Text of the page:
Budget 2017 gets a thumbs up from Moody’s, Fitch
Latest News »
- RBI governor Urjit Patel says PSU banks need more capital
- Infosys approves up to Rs13,000 crore buyback of shares
- India gold discounts widen as South Korea imports add to supply
- Govt will take over 449 schools only if they fail to return extra fees: Arvind Kejriwal
- Unlike earlier govts, farmers and youth are his priorities, says Yogi Adityanath
New Delhi: Finance minister Arun Jaitley’s fourth budget has emphasized fiscal prudence while pushing for higher public investment—a “credit positive” for India’s sovereign ratings, Moody’s Investors Service said on Friday.
Rating company Fitch also reacted positively to the continued commitment to fiscal consolidation and a broad reform agenda displayed in the 2017-18 budget presented on Wednesday.
“We view the (budget) speech as consistent with the government’s commitment to gradual fiscal consolidation and balanced growth, a credit positive for the sovereign ratings,” Moody’s Investors Service said in a report.
Jaitley chose to only marginally deviate from the fiscal consolidation road map by targeting a fiscal deficit equivalent to 3.2% of gross domestic product (GDP); he aims to bring it down to 3% in 2018-19.
The initial road map required the finance minister to contain fiscal deficit at 3% of GDP in 2017-18 from 3.5% in 2016-17.
“The revised fiscal consolidation path is not materially different from the previous road map and our projections. We expect the government will meet its deficit targets, based on achievable budget assumptions and demonstrated commitment to fiscal prudence. However, given significant spending commitments and structural hurdles to rapid increases in revenue collection, there will be limited room for slippage,” the Moody’s report said.
The credit assessor also favoured the recommendations of a panel led by former revenue secretary N. K. Singh that reviewed the Fiscal Responsibility and Budget Management (FRBM) Act.
The panel favoured making the debt-to-gross domestic product (GDP) ratio the new metric. It suggested targeting a debt-to-GDP ratio of 60% by 2023—40% of GDP for the central government and 20% for the states.
To achieve these targets, the panel has recommended a fiscal deficit of 3% of GDP for the next three years. But it included an escape clause for deviations up to 0.5% of GDP, based on triggers including far-reaching structural reforms in the economy with unanticipated fiscal implications, acts of war and farm distress.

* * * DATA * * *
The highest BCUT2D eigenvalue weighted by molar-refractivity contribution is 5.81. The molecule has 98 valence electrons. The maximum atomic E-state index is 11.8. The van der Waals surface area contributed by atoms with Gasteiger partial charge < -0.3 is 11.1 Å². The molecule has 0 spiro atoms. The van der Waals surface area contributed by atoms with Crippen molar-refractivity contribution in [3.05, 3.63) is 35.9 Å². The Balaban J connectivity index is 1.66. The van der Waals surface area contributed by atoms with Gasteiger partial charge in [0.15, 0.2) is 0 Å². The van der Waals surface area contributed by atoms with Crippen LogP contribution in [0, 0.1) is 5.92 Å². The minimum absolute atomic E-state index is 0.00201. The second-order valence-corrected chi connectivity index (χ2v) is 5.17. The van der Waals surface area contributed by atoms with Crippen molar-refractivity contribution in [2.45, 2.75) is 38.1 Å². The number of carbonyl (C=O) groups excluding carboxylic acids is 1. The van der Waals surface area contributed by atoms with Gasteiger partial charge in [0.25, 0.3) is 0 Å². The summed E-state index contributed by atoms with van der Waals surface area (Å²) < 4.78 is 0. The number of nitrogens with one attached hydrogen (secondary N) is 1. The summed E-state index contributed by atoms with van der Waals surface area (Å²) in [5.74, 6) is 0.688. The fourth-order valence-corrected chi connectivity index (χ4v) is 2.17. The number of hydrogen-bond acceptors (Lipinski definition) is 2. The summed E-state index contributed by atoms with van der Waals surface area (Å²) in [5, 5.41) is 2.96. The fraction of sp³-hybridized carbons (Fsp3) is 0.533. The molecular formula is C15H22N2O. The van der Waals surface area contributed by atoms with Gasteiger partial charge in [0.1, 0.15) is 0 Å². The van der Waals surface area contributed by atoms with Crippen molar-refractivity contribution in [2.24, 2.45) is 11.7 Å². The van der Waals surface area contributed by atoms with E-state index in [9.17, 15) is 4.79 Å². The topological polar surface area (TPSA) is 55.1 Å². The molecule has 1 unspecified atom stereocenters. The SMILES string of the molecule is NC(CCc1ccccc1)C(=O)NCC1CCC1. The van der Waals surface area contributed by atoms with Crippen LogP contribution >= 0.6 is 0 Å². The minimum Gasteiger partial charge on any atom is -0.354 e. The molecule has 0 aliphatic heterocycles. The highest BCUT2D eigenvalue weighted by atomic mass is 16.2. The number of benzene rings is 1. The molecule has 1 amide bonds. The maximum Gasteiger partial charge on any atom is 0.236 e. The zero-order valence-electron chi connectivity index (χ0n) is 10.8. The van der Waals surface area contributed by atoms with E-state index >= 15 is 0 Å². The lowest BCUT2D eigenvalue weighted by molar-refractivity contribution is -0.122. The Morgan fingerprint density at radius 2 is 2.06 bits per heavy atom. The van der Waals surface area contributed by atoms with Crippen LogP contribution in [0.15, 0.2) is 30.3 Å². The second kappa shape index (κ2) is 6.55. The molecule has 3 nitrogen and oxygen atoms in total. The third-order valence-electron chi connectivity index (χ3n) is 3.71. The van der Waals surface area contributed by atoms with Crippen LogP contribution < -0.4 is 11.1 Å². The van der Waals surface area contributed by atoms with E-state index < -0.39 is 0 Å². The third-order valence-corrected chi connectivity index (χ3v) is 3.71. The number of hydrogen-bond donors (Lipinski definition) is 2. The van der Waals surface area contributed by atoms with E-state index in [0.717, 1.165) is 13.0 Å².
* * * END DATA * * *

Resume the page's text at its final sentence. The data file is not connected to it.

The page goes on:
“We consider the committee’s targets to be achievable. They imply gradual medium-term fiscal consolidation, driven largely by higher nominal GDP growth and bolstered by improvements in government revenue collection. High and sustainable nominal GDP growth will depend on the recovery of the private investment cycle, which will in turn be contingent upon the successful implementation of current and future reforms,” Moody’s said.
The report also said the government’s revenue projections are realistic though it cautioned the divestment targets appear ambitious. “The administration has budgeted gross tax revenue to rise by 12.2% year-on-year. This implies a tax buoyancy of about 1.04, which we consider to be realistic,” it said.
The divestment target set by the government for 2017-18 is Rs72,500 crore, as against a budgeted target of Rs56,500 crore for 2016-17, which was revised down to Rs 45,500 crore. “A shortfall in disinvestment receipts could pressure the government to cut back in other areas of spending, including capital expenditure,” it said.
The report also cautioned the government risks a slippage in expenditure projections because of uncertainty over compensation to be paid to states for potential shortfalls in revenue after the goods and services tax (GST) comes in, and outgo on account of 7th Pay Commission suggestions.
Moody’s said the states’ fiscal deficit targets may be missed because of uncertainty surrounding the final impact of demonetization and the impending GST on their revenues.
Fitch said: “The government’s fiscal deficit to 3.0% of GDP has been pushed back by another year, but the general goal of addressing relatively weak public finances over the medium term is still in place.”